Vegans don't just not eat animal products. Vegans also don't do a lot of other things that exploit animals. For example, vegans don't take their children to the zoo or to the circus or to watch captive dolphins splashing around in confined spaces. Vegans don't go to southern cities like New Orleans or Charleston or Savannah and take horse-drawn carriage tours of the city. Vegans don't wear any wool, silk or leather clothing. Vegans don't have leather car seats. Vegans are aware of personal products, likes soaps and shampoos and perfumes that are made with animal products and they don't buy those products. Vegans don't buy products that are the result of animal testing. None of this is any small measure. There are animal products in everything from condoms to wine and everything in between. Even organic vegetables are usually grown in manure that comes from feedlots that exploit animals for their food. But there are farms cropping up for vegans that grow organic vegetables without using animal manure.

The point is, being vegan is not about what you eat or don't eat. Being vegan is a lifestyle. Being vegan is a commitment to being kind and compassionate. The fact that you don't eat animals is just one part of being vegan.

On the other hand, being whole food, plant-based, while it can lead to becoming a vegan, is not in and of itself being a vegan. Being whole food, plant-based is about nutrition. The fact that it is also good for the environment, good for mitigating climate change and good for animal welfare, among other things, are really side effects of the movement. And they are good side effects as well as compelling arguments for going whole food, plant-based. But the overall message of the WFPB way of eating is for our nutritional health.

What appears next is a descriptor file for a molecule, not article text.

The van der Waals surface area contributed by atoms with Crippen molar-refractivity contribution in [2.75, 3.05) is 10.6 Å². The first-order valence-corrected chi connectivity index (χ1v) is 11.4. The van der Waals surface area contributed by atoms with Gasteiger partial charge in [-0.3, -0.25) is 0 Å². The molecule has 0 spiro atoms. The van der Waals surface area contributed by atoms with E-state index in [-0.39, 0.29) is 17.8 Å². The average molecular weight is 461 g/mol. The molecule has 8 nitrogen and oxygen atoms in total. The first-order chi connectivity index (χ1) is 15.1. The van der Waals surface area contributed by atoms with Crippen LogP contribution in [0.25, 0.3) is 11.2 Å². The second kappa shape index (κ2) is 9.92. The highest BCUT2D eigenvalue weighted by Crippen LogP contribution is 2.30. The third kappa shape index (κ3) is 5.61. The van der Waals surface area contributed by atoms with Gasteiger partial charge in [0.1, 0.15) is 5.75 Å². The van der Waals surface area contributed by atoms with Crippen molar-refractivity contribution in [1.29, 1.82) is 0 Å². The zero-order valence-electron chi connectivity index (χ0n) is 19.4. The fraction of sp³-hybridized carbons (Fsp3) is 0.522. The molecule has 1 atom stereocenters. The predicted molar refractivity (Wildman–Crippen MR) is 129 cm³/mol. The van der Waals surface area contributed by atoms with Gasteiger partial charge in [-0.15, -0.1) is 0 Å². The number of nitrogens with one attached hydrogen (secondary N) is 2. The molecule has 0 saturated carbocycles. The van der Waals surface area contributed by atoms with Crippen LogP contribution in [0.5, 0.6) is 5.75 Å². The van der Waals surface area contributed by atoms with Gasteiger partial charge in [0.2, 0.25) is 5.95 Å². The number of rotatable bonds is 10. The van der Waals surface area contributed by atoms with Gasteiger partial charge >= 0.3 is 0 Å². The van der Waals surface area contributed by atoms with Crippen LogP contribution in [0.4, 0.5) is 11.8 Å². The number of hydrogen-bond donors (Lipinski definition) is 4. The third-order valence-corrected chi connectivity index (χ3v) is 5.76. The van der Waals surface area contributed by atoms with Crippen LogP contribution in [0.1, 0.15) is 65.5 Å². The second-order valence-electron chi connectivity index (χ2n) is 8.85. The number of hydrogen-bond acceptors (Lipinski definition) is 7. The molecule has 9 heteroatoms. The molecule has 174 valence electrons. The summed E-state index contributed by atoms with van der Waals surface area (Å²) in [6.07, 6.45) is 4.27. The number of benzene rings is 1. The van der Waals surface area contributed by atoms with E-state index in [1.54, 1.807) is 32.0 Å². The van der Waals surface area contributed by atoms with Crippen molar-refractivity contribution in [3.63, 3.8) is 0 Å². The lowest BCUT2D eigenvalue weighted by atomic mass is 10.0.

I always say it's not about what you don't eat; it's about what you do eat. A person can eat whole food, plant-based and have good health and still occasionally eat a slice of pizza with cheese or an egg omelette (as examples). It's how you predominantly eat that counts and makes a difference toward your health. Being WFPB emphasizes certain foods like dark green leafy greens, beans, berries, nuts and seeds, whole grains, fruits and so forth. It minimizes processed foods, oils and animal foods. But it's not vegan.

I think this is important because I hear so many people who are eating whole food, plant-based calling themselves vegan, when in fact they are not. And when we go into a restaurant and tell the waiter we are vegan and ask him to bring us something vegan, we are not at all assured of getting anything that is whole food, plant-based. We might get fried zucchini for example. That could be vegan, but it's certainly not WFPB. So, saying that we are vegan to the waiter is useless.